On the surface, design research and ethnographic interviewing can seem pretty easy. We all know how to hold a conversation, so interviewing a user should be a breeze, right? But it’s the structure and planning of the research that makes for great interview data, and even better ideas down the line. Here are some common missteps researchers make when executing design research:
1. Thinking quantity scales over quality.
Many of our clients face internal pressures to prove the value of a project through quantitative measures. This often leads them to allocate a lot of money to traditional, large-scale market research rather than in-depth ethnographic interviews. While market research may reach more customers, the quality of the insights from that research is very shallow. On the other hand, ethnographic interviews, while fewer and admittedly more expensive, are rich, in-context interviews that allow us to observe and understand the users’ activities and emotions on an empathetic level. The insights from these interviews are much better suited to build a new product or service around than any old statistic.
2. Recruiting only from your current customer base.
It seems logical, right? If you want to improve your product or service, you go talk to your customers. Surely they can tell you what to make next. But, unfortunately, there is one flaw in that logic—your customers are your customers because they already like your offering. If you want to grow and get new customers, you have to talk to those that aren’t buying your product or service, too!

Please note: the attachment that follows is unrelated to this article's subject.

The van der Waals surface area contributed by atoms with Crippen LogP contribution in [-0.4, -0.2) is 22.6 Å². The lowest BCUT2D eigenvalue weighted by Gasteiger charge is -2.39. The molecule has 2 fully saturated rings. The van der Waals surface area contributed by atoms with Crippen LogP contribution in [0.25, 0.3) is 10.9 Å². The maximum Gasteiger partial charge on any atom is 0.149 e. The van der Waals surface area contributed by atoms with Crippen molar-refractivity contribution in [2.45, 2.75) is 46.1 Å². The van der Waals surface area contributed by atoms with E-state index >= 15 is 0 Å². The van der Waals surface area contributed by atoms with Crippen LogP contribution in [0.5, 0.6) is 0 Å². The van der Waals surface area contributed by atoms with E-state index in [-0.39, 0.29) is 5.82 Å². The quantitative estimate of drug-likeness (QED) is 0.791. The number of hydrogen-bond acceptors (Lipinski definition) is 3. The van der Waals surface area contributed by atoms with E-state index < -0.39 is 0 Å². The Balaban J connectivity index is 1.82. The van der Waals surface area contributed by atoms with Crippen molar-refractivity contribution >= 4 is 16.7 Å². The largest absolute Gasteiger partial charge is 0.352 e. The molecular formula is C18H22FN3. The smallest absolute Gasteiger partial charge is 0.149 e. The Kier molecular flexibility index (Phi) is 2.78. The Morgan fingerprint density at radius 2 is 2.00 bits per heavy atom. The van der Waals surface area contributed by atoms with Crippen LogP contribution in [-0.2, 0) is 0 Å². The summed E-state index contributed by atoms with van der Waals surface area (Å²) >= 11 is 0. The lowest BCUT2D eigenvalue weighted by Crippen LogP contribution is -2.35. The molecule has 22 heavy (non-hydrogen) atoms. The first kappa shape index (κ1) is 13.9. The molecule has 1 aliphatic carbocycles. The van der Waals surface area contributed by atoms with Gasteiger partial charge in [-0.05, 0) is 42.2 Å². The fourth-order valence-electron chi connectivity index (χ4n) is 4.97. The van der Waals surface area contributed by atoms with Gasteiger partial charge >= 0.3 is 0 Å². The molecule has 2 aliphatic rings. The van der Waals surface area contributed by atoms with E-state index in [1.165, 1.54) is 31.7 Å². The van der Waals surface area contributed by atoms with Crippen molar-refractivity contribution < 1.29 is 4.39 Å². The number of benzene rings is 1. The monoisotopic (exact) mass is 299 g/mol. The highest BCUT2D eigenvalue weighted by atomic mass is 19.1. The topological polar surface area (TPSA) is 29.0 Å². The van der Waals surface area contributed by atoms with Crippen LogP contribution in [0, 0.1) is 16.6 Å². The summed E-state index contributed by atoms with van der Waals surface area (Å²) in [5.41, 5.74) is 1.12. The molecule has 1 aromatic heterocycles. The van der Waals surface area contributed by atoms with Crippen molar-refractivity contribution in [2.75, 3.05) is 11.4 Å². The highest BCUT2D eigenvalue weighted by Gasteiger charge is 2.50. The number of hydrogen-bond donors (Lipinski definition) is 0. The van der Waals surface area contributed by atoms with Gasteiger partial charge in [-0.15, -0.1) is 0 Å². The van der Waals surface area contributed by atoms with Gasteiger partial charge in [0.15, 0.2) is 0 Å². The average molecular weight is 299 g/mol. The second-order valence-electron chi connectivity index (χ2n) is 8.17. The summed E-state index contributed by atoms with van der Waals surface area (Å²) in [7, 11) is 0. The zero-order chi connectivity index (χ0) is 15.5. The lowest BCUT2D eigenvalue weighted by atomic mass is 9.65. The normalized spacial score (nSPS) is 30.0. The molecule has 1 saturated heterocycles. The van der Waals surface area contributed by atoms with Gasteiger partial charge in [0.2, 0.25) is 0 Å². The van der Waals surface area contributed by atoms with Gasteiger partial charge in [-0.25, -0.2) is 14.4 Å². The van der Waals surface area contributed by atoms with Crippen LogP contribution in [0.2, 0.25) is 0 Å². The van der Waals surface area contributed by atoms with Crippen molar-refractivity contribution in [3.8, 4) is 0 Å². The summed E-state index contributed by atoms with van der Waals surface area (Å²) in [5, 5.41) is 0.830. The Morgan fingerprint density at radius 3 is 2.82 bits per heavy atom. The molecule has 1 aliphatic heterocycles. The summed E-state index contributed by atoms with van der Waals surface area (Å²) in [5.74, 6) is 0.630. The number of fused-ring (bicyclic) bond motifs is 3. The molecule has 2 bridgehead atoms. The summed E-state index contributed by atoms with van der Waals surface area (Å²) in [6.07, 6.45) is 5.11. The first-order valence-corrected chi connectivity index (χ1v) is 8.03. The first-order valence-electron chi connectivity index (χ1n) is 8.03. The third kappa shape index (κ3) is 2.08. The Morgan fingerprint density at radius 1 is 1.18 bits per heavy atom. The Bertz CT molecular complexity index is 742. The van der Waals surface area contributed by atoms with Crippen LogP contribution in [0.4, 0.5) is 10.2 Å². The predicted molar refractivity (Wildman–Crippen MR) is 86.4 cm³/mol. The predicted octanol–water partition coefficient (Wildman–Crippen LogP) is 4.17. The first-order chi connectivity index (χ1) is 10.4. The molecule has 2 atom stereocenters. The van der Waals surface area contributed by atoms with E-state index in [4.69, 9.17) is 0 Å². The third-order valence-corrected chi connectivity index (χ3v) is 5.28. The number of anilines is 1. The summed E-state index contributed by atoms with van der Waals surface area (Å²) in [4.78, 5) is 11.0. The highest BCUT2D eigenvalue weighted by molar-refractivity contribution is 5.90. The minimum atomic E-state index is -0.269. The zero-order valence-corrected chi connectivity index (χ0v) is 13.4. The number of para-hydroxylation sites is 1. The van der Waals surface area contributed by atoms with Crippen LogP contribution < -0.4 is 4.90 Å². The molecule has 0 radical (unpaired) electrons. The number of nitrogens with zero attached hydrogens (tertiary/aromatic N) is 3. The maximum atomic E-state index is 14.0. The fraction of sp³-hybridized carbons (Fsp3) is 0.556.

3. Over-architecting your interview
Interactive interviews are great. Co-creation research is even better. But if you overload you research with too many activities or specific questions to answer, you’ve lost the opportunity to explore unexpected terrain. Each time you have your participant complete a scripted activity, you’re asking them to think only within the constraints you’ve imposed on them. Be sure to balance your interview with time for random conversation and reflection, you never know the road your participant will take you down.
4. Priming your research participants
It's so much easier when your research participants say exactly what you want to hear. But don’t do it! We all have hunches around what we think, and what users are doing and saying, but be careful not to impose your own biases on your participant. Start your interview with a little background on the topic you’re researching but don’t give too many of your hunches away. And avoid using leading questions at all costs.
5. Losing the learnings
I know, I know. A long day of interviewing is exhausting. But don’t forget to debrief after each and every ethnographic interview you conduct. It may seem like a pain but take five minutes to get your reactions down on paper while the conversation is still fresh (and it makes sense-making so much faster in the long run). A simple format you can use is to answer these questions: 1) What did you hear that was new? 2) What did you hear that confirmed what you already knew? and 3) What would I like to act on?
Do you have some tips for great design research? I’m always hungry for good advice on good research.